Poet Paul Laurence Dunbar

Paul Laurence Dunbar

Paul Laurence Dunbar Poems

  • 451.  
    Dey is times in life when Nature
    Seems to slip a cog an' go, Jes' a-rattlin' down creation,
  • 452.  
    WHAT if the wind do howl without,
    And turn the creaking weather-vane;What if the arrows of the rain
  • 453.  
    When Phyllis sighs and from her eyes
    The light dies out; my soul repliesWith misery of deep-drawn breath,
  • 454.  
    EIGHT of 'em hyeah all tol' an' yet
    Dese eyes o' mine is wringin' wet;My haht's a-achin' ha'd an' so',
  • 455.  
    The gray of the sea, and the gray of the sky,
    A glimpse of the moon like a half-closed eye.The gleam on the waves and the light on the land,
  • 456.  

  • 457.  
    BREEZES blowin' middlin' brisk,
    Snow-flakes thro' the air a-whisk,Fallin' kind o' soft an' light,
  • 458.  
    Fling out your banners, your honors be bringing,
    Raise to the ether your paeans of praise.Strike every chord and let music be ringing!
  • 459.  
    TO F. N.

  • 460.  
    OH, who would be sad tho' the sky be a-graying,
    And meadow and woodlands are empty and bare;For softly and merrily now there come playing,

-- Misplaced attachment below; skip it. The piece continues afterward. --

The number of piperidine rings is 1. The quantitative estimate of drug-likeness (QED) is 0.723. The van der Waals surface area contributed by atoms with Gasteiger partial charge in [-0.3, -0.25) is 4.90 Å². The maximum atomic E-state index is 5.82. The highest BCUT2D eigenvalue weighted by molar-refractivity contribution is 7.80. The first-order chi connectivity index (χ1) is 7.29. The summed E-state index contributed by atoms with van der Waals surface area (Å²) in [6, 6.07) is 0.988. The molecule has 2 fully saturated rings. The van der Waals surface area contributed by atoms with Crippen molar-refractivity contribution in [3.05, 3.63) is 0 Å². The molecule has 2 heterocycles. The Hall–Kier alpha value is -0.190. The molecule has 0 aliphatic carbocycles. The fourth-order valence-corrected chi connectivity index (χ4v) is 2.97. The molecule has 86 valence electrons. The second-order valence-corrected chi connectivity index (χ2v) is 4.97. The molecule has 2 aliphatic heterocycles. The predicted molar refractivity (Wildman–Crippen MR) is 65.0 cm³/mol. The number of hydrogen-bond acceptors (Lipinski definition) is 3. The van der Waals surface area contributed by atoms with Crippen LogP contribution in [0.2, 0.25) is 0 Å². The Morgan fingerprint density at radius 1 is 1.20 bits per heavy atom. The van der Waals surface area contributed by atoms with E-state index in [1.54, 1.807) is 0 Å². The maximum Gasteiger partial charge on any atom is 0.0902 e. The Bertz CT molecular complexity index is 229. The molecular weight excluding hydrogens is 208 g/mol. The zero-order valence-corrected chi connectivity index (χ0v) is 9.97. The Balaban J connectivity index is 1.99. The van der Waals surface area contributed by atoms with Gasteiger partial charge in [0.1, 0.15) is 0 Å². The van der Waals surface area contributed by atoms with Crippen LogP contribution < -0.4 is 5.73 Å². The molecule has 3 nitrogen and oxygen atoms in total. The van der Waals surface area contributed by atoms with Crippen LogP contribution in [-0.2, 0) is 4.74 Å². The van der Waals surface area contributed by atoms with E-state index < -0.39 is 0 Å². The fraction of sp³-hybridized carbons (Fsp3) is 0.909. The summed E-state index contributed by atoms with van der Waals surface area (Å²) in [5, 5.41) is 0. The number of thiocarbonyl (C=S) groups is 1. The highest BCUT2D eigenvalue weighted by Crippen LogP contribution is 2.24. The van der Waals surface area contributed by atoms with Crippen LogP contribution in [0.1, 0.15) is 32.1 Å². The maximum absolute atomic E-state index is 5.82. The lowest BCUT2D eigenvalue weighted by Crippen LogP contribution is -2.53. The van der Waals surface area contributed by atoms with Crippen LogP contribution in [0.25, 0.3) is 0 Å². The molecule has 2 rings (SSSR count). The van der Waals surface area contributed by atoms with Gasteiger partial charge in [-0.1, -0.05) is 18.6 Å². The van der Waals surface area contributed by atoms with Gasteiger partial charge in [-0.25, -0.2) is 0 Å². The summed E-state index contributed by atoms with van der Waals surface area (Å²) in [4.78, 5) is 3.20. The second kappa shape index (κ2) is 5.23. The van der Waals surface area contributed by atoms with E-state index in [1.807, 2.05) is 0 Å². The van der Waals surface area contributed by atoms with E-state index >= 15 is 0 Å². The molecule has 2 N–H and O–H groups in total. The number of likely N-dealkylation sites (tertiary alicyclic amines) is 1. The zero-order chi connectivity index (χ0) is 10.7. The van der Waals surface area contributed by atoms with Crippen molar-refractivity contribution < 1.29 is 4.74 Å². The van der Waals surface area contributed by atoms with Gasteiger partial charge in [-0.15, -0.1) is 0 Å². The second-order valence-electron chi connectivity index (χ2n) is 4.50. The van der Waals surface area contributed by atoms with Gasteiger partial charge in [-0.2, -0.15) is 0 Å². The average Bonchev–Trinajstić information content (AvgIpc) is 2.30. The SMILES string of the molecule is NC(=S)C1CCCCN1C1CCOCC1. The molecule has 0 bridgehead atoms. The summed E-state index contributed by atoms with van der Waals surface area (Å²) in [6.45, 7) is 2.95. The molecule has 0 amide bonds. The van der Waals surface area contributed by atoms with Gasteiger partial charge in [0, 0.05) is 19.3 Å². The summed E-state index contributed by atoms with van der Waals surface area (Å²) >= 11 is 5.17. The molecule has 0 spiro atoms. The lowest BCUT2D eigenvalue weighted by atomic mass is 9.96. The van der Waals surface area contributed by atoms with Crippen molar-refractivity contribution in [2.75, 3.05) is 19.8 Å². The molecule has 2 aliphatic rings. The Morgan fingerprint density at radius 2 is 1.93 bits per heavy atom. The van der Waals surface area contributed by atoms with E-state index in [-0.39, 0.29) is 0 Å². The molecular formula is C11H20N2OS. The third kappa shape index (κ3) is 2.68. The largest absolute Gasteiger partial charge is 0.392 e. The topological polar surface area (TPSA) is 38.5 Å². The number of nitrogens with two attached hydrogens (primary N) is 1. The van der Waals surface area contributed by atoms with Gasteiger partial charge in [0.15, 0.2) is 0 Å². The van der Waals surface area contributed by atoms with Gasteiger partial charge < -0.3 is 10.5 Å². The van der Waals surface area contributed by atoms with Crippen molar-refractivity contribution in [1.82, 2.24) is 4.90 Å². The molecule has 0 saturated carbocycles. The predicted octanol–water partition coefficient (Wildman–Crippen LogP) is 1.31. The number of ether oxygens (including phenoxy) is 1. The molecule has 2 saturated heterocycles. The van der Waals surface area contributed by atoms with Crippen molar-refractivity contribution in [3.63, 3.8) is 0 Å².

• 461.  
    HELLO, ole man, you're a-gittin' gray,
    An' it beats ole Ned to see the way'At the crow's feet's a-getherin' aroun' yore eyes;
  • 462.  
    Oh, awful Power whose works repel
    The marvel of the earth's designs,--I 'll hie me otherwhere to dwell,
  • 463.  
    Oh for the breath of the briny deep,
    And the tug of the bellying sail, With the sea-gull's cry across the sky
  • 464.  
    WHAT'S the use o' folks a-frownin'
    When the way's a little rough? Frowns lay out the road fur smilin'
  • 465.  
    When I come in f'om de co'n-fiel' aftah wo'kin' ha'd all day,
    It 's amazin' nice to fin' my suppah all erpon de way; An' it 's nice to smell de coffee bubblin' ovah in de pot,
  • 466.  
    Love of home, sublimest passion
    That the human heart can know! Changeless still, though fate and fashion
  • 467.  
    ALL de night long twell de moon goes down,
    Lovin' I set at huh feet, Den fu' de long jou'ney back f'om de town,
  • 468.  
    WINTAH time hit comin'
    Stealin' thoo de night; Wake up in the mo'nin'
  • 469.  
    I'VE been watchin' of 'em parson,
    An' I'm sorry fur to say 'At my mind is not contented
  • 470.  
    Love hath the wings of the butterfly,
    Oh, clasp him but gently, Pausing and dipping and fluttering by
  • 471.  
    YOU kin talk about yer anthems
    An' yer arias an' sich, An' yer modern choir-singin'
  • 472.  
    MY heart to thy heart,
    My hand to thine; My lips to thy lips,
  • 473.  
    TUSKEGEE, ALA., APRIL 22, 1901.
    Not to the midnight of the gloomy past,
  • 474.  
    I think that though the clouds be dark,
    That though the waves dash o'er the bark, Yet after while the light will come,
  • 475.  
    Lead gently, Lord, and slow,
  • 476.  
    I GREW a rose once more to please mine eyes.
    All things to aid it â?? dew, sun, wind, fair skies â?? Were kindly; and to shield it from despoil,
  • 477.  
    'In the fight at Brandywine, Black Samson, a giant negro armed with
    a scythe, sweeps his way through the red ranks....' C. M. Skinner's '_Myths and Legends of Our Own Land_.'